Compassion Aids Peru Earthquake Victims

Compassion Aids Peru Earthquake Victims

By: Ovetta Sampson, with Adele Berg in Peru   |   Posted: August 23, 2007

Help is Still Needed
Omar, age 9, was injured after a wall fell on him during the recent earthquake in Peru. He is now living in a tent perched just outside his home.

Southern Peru The sound is a low, ringing rumble like someone repeatedly flinging two long metal sheets into the wind. It's just after dusk. Outside it's cold. A wet mist, the constant cloak of a Peruvian winter, hangs heavy in the air. Nine-year-old Omar Antonio Hernandez squirms in his room. He's scared. The walls of his adobe brick home crumble, falling like dust through a child's fingers.

He hears his mother in her room. Their rooms are separated by a small "brick" wall. The fragile bricks are fashioned from the sand that permeates this desert community just northeast of Ica, in southern Peru.

The rumble is ferocious. Everything in the house begins to shake. Beds collapse, their blue metal frames slamming to the floor. The metal house door is ripped off its hinges, crashing into a wall. The roof begins to separate, bricks are crumbling everywhere. And in his room Omar sees the unimaginable his wall begins to fall. He knows it's going to hit him.

"Momma, momma!" he screams. "Help me! Help me!" But his mother is also hurt. Chunks of her bedroom wall are missing. Sand bricks dissolve into rubble. And the small, three-room, dirt-floor dwelling Omar calls home begins to disappear. Underneath a pile of rubble Omar whimpers.

Poverty compounds tragedy

Omar and his family are among the nearly 100,000 Peruvians made homeless by the earthquake that struck on August 15. Nine Compassion-assisted projects, including the one Omar attends, were severely damaged. In addition, three other projects, including one near Lima, were also damaged.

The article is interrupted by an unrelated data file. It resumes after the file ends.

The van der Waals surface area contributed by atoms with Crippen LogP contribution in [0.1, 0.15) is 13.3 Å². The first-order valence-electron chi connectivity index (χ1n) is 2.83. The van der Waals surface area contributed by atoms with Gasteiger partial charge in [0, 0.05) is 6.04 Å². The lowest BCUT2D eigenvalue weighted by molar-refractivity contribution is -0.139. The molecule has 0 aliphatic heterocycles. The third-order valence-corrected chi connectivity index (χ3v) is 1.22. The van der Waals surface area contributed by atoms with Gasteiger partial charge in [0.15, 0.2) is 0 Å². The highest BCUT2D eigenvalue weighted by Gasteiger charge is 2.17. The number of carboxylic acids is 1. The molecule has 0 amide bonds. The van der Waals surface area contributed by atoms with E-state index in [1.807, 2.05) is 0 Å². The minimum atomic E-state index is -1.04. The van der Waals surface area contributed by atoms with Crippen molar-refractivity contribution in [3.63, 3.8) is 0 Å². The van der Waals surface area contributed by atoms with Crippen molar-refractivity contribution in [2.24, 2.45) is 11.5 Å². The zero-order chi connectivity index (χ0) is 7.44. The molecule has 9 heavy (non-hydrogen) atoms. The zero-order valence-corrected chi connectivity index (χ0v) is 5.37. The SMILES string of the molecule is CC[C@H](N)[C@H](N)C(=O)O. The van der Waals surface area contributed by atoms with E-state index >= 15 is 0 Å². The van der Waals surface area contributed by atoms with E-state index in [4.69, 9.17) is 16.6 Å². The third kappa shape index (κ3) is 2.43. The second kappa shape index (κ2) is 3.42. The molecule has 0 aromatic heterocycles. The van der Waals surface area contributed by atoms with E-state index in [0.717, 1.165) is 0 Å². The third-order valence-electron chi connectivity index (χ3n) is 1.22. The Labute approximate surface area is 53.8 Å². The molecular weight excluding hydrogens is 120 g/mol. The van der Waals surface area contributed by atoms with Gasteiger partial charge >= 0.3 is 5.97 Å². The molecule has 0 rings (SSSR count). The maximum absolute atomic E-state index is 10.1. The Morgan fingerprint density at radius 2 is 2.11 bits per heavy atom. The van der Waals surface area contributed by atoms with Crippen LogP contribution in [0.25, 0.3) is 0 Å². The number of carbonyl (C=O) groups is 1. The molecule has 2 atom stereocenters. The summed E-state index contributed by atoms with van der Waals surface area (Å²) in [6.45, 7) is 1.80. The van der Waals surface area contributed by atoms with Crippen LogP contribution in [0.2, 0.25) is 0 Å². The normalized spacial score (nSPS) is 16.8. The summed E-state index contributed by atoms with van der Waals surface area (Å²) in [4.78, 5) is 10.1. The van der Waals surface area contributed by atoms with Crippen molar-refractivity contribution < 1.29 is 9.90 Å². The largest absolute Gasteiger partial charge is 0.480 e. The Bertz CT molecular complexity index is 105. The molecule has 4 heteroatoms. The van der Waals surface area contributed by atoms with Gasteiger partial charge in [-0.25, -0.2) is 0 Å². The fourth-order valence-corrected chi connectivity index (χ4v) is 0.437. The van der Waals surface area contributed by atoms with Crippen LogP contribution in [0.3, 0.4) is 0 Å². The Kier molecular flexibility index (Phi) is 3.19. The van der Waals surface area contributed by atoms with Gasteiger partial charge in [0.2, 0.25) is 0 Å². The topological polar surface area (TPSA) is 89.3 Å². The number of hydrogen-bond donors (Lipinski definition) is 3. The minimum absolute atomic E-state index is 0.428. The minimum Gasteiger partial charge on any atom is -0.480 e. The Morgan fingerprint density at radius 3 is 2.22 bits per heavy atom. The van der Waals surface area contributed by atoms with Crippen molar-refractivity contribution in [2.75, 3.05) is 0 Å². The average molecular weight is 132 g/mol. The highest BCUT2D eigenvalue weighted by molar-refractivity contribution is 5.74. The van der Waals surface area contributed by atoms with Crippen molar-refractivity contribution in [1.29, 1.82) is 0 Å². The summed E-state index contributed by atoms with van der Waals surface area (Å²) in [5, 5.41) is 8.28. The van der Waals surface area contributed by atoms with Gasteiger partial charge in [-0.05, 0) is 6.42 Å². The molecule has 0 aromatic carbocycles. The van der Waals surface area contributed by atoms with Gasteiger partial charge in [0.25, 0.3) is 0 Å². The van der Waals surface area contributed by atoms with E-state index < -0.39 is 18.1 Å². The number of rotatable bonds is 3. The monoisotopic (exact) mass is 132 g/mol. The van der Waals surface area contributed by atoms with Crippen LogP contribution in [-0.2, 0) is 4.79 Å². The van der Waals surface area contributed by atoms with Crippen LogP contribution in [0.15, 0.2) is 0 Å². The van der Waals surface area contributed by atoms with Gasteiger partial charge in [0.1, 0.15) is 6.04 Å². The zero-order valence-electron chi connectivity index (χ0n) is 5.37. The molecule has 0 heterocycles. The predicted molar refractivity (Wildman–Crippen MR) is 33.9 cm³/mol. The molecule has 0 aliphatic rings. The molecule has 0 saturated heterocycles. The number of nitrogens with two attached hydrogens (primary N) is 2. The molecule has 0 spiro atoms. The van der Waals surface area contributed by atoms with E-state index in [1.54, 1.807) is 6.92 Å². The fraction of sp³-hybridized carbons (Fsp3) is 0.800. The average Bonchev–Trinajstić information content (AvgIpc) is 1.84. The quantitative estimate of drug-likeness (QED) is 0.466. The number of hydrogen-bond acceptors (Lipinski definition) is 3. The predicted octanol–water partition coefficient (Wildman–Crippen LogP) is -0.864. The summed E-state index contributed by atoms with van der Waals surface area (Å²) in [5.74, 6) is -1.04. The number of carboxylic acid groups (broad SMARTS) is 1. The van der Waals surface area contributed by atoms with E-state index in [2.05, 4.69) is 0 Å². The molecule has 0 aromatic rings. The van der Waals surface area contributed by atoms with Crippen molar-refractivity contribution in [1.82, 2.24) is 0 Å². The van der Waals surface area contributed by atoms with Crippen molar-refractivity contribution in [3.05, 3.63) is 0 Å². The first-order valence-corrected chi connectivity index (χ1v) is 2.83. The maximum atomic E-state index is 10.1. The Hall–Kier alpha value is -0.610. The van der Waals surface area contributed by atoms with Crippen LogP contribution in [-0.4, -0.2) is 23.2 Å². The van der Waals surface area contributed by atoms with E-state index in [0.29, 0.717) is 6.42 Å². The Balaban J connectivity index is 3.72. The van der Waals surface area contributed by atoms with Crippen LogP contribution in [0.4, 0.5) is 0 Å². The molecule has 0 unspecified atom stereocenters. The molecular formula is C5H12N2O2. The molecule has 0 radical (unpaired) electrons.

The devastation is catastrophic. And the earthquake's aftermath becomes another impossible challenge added to the lives of children mired in desperate poverty.

Some homes destroyed will never be rebuilt. There is no State Farm hazard insurance in poor Peruvian communities. Children will be homeless and hungry in the coming weeks. There are no Wal-Marts to provide goods to replace lost kitchens and household possessions. And even if there were, there is little money to spare among farmers and day laborers who earn about U.S.$4 on a good day.

Basic necessities elusive

And scrapes and bruises that could be remedied with supplies from any American medicine cabinet will grow into serious health problems because there is no money, no physician available for medical treatment.

When your community is filled with unpaved sandy roads and an earthquake destroys them, getting basic necessities like medicines, clean water and even food becomes impossible. The result can be much worse than the initial emergency.

"There is a tremendous lack of safe water," says Dr. Miguel Quiroz, Compassion Peru Health Specialist. "Some families are drinking water from wells that are not safe. After the emergency passes, we will have to coordinate treatment for parasites and other diseases associated with drinking unsanitary water."

Omar is a perfect example of how poverty can compound tragedy.

Even though a wall fell on him, the child escaped serious injury. He has no broken bones and only scratches and bruises on his face, neck, head, knee and elbow. But poverty has slowed medical treatment for him. There was no ambulance to rush Omar to the hospital. Instead, his triage area is a makeshift tent just outside his crumbled home. Inside the tent, Dr. Quiroz is frustrated because a lack of simple supplies is thwarting his attempts to treat Omar's wounds.